2- Mostafa Kamal
He was arrested while he was leaving his office in Fayoum city in the early hours of Thursday 30 August 2018, before he was taken to an unknown place where he went missing for 45 days. It turned out that this place is the headquarters of the National Security Agency in Fayoum. During his disappearance, his family had sent a number of telegrams to the Public Prosecutor, Minister of Justice, Minster of the Interior and Fayoum Prosecutions’ public attorney. During this period also, a memorandum was sent to the Bar Association inquiring about Kamal and a notice was sent to the Fayoum Prosecution Office from the Public Prosecutor’s Office requesting to open an investigation into the incident and hearing the testimonies of lawyers regarding his arrest.
Mostafa Kamal appeared for the first time in the evening of 14 October 2018 at the Supreme State Security Prosecution headquarters, where he was interrogated in the Case No. 1330 of 2018 State Security on a charge of “joining a terrorist group” without facing him with the name of this group, nor was he faced with any exhibits or evidence except for the investigation record. The Prosecution then ordered his detention for 15 days before he was transferred to Al-Fayoum Police Station where he had been held in detention for two months.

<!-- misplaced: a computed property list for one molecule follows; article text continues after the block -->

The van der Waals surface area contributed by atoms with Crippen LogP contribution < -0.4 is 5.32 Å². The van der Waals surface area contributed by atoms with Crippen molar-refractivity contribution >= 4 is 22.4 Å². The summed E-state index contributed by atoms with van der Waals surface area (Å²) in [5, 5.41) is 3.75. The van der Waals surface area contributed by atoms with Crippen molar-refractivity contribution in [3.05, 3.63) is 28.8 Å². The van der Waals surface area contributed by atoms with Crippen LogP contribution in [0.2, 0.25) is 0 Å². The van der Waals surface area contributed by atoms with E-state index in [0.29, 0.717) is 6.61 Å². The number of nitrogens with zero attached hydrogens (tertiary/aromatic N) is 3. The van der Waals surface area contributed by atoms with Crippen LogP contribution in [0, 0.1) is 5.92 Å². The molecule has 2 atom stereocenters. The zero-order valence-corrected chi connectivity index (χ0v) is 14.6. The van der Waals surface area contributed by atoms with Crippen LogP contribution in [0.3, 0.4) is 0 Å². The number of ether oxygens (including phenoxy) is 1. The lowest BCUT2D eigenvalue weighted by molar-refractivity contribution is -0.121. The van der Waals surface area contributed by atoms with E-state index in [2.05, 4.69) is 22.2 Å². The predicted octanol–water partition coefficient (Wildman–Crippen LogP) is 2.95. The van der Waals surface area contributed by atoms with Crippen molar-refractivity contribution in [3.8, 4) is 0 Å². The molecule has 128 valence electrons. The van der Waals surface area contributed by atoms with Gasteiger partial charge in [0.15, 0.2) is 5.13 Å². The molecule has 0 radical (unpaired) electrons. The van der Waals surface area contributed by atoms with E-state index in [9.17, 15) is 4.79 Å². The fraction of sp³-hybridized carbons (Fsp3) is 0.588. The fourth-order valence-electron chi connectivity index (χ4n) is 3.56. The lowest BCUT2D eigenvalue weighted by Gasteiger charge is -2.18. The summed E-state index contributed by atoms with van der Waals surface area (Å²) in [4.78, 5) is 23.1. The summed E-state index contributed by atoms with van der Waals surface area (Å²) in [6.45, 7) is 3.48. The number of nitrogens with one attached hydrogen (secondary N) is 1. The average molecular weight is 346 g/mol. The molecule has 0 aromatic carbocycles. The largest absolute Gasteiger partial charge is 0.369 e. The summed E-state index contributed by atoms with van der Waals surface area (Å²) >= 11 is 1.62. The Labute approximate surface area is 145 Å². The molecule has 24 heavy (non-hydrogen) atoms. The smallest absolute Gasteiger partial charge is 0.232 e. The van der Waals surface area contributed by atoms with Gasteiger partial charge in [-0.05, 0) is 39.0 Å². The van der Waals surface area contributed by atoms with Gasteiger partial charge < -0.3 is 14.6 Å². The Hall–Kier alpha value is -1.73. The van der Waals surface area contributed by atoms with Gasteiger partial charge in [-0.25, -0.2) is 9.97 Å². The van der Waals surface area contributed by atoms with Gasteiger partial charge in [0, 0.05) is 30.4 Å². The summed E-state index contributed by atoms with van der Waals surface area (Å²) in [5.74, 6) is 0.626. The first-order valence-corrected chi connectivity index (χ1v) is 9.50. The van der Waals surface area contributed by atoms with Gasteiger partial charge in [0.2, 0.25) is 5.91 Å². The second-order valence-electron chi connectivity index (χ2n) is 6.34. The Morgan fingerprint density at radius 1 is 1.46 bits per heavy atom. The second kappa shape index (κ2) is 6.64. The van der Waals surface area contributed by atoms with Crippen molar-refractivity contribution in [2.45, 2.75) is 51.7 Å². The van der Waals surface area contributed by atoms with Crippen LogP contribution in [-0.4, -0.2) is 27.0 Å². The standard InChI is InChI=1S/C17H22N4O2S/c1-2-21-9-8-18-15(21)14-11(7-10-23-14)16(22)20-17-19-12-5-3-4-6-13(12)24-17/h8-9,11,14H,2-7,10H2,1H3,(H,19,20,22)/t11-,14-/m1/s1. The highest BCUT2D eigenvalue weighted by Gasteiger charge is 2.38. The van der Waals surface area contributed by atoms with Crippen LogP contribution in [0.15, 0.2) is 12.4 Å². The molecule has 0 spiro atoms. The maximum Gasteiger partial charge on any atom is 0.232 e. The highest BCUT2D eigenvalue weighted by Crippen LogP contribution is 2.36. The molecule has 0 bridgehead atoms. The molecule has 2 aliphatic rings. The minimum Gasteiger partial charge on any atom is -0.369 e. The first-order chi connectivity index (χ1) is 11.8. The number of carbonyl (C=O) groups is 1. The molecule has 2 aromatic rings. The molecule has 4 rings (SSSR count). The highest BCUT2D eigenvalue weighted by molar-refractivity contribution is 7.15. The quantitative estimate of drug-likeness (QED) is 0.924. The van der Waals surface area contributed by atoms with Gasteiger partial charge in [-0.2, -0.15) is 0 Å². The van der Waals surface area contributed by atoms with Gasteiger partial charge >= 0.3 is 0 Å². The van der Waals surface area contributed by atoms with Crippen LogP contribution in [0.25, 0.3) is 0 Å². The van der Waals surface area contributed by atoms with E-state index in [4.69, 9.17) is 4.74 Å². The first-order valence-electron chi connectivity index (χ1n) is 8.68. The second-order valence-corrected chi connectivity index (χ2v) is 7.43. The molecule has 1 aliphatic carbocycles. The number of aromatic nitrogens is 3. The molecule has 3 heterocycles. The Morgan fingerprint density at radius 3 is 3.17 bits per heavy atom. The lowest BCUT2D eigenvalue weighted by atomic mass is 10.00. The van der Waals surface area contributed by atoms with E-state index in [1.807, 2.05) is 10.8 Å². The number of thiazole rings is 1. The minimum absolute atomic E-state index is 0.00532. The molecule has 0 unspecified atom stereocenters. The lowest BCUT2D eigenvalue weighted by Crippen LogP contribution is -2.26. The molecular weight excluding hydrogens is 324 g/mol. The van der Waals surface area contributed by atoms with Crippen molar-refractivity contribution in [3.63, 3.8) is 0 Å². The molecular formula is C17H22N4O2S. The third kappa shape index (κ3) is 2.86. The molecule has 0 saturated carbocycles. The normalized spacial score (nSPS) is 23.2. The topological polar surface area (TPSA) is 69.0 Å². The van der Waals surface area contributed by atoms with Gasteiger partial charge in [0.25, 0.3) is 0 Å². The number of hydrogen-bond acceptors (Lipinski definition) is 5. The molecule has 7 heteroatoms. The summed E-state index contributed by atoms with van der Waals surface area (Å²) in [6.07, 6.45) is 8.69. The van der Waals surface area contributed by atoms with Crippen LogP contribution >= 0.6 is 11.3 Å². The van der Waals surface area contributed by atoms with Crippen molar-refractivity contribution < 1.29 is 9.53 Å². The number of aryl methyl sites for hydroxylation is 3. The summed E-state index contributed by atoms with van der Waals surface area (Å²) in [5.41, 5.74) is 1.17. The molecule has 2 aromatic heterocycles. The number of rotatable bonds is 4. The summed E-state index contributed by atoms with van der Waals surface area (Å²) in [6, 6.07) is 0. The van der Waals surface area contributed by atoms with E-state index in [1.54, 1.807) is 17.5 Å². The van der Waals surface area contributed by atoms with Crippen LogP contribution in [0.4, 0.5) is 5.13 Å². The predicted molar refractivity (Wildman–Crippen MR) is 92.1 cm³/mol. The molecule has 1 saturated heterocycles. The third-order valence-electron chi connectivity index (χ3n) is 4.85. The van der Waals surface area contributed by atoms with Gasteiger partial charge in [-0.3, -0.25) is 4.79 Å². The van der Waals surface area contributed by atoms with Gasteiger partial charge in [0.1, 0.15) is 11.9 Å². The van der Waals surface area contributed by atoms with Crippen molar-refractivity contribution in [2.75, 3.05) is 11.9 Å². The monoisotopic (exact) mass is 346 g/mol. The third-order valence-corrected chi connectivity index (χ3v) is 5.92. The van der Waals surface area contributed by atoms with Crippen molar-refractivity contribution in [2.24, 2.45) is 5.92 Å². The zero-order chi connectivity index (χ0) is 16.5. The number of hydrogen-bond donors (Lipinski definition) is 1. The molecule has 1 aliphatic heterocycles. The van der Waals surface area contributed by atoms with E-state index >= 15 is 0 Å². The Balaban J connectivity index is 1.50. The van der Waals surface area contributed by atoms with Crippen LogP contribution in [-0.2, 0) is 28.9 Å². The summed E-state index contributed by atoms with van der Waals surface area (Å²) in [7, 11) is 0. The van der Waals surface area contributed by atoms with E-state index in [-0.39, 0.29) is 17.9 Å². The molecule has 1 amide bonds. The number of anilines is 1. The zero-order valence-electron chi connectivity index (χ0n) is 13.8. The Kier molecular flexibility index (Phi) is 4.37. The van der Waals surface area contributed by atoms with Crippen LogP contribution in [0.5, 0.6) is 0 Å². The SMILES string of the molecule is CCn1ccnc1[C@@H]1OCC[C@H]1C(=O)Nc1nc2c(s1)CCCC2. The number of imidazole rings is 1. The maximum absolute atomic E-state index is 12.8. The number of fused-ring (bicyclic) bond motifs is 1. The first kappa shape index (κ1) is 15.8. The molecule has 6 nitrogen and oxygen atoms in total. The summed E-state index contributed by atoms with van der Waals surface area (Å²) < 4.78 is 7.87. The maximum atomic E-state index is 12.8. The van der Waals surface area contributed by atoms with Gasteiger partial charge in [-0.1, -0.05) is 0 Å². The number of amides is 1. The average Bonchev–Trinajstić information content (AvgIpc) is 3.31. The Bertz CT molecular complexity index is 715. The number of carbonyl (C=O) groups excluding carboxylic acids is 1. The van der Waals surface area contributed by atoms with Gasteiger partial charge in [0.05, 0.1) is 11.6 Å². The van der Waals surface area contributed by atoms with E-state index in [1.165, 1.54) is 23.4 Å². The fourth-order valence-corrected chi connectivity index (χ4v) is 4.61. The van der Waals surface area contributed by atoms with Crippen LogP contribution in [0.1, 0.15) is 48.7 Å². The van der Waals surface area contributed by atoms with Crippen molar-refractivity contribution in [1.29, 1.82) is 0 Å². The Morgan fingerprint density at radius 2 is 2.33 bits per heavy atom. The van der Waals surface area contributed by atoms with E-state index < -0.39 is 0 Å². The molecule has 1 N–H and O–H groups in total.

It’s worth mentioning that there is no relation whatsoever between Mostafa and any of the defendants involved in his case besides that most of them are from different governorates, which makes it clear that it is one of the “recycling” cases as a large number of its defendants had been recycled from previous cases.
Although a representative of the Fayoum Bar Association was present during Kamal’s first detention renewal session requesting to release him by arguing that the bar would guarantee the defendant’s appearance before the Prosecution whenever it summons him, the Prosecution decided to renew Kamal’s detention pending probe. And on 7 December 2018 which marked the sixth detention renewal session, Kamal was transferred to Tora Prison where he is still languishing behind bars. During his last detention renewal session that was convened on Tuesday, 25 February 2020, the court ruled to renew the lawyer’s detention for further 45 days pending investigations.